This is a chart showing the batting careers of all Test match batsmen who have played at least 20 Test Matches, and average 50 in Test Cricket. The brown lines below denote the number of Test teams. The 20 Test Matches cut off is arbitrary, but i think most a reasonable common one for such a long and diverse period.
Just to give you an idea, if you applied the 20 test limit to the pre-World War II era in Test cricket (1877 - 1939), only 6 batsmen make it to the list - Hammond, Hobbs, Bradman, Paynter, Sutcliffe and Jack Ryder. 4 Englishmen and 2 Australians. Hammond played 77 Tests between 1927-1939. By contrast, Bradman played only 37 by 1928-1938. Even within this short 12 year period, it is hard to compare records. Indeed, had Bradman's not been superior by such orders of magnitude, we might have had endless debates about whether Hammond or Bradman was better, just as we have a few debates today. But, if you reduce to cut off to say 10 Test Matches, then 14 batsmen make this list. These batsmen, with the exception of George Headley and Charles Dempster all represented England and Australia. Whats more, with the exception of Jack Hobbs, who began his Test career in 1908, the other 13 batsmen all played in the 1920's and 30's. Even Hobbs played for most of the 1920's, and built his legendary association with the great Herbert Sutcliffe in the late 1920's. This is noteworthy given the fact that wickets in Tests were uncovered in those days, and ridiculously low totals were more common than they are today. The 10 Test match cut off still means that the shortest career span in that list is 2 years for Duleepsinghji and Alan Fairfax - 1929 - 1931. Just for comparison, Kevin Pietersen, who is yet to complete 5 years of his Test career has already played 52 Test Matches.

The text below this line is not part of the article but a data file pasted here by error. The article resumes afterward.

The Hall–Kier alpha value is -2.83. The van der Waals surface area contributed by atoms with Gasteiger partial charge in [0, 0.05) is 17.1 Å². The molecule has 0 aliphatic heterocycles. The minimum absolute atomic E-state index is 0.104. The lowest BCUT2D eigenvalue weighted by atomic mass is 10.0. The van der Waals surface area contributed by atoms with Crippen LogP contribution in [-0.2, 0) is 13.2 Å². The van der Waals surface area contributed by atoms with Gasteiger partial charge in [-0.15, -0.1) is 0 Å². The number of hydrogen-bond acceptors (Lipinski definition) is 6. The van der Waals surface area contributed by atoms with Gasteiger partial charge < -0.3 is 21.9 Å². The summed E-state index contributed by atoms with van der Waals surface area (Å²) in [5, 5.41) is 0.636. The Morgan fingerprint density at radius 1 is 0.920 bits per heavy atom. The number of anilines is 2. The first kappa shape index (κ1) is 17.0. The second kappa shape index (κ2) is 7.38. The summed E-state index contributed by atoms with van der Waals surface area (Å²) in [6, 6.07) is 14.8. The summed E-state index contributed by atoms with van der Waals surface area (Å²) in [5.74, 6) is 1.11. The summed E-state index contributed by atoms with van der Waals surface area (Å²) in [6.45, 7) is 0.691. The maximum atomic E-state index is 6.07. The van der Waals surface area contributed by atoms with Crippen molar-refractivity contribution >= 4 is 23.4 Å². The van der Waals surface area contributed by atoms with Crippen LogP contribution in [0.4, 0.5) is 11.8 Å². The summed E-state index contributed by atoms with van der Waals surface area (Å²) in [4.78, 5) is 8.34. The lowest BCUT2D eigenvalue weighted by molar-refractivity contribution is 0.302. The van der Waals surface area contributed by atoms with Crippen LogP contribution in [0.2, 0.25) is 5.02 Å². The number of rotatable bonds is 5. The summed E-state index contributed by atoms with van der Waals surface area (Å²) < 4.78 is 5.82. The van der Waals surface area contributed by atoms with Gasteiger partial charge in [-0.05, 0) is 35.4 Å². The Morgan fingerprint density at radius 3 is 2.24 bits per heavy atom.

The list of 38 players who have played at least 20 Tests and average over 50 with the bat is a fairly elite list. In all 660 Test players have played at least 20 Tests. It is worth focussing on the glut of batsmen in the current decade who have made their way into this list. This is magnified in the chart above, but i want to argue against the premise that there has been a batting glut. The data support the idea that there has been a batting glut in the 2000s at first sight. The table below includes runs made in each decade (for example Tendulkar is one of the 7 batsmen in the 90's to average over 50, while he isn't in the non-minnow record for the 2000s).
|Decade||Total Tests held||Number of teams||Minimum Tests played||Batsmen averaging over 50|
This, i would suggest is not simply a batting glut. It is the result of quality batsmanship being spread out more evenly among the top 8 Test teams. The 20 batsmen in the 2000s who averaged over 50 (not counting minnow Tests, the number is reduced from 23 to 20) include 4 Australians (Ponting, Langer, Hayden, Hussey), 2 Englishmen (Pietersen, Thorpe), 3 Pakistanis (Inzamam, Younis Khan, Yousuf), 3 Sri Lankans (Jayawardene, Sangakkara, Tillekarattne), 2 South Africans (Cullinan, Kallis), 2 West Indians (Chanderpaul, Lara) and 4 Indians (Dravid, Laxman, Sehwag and Gambhir).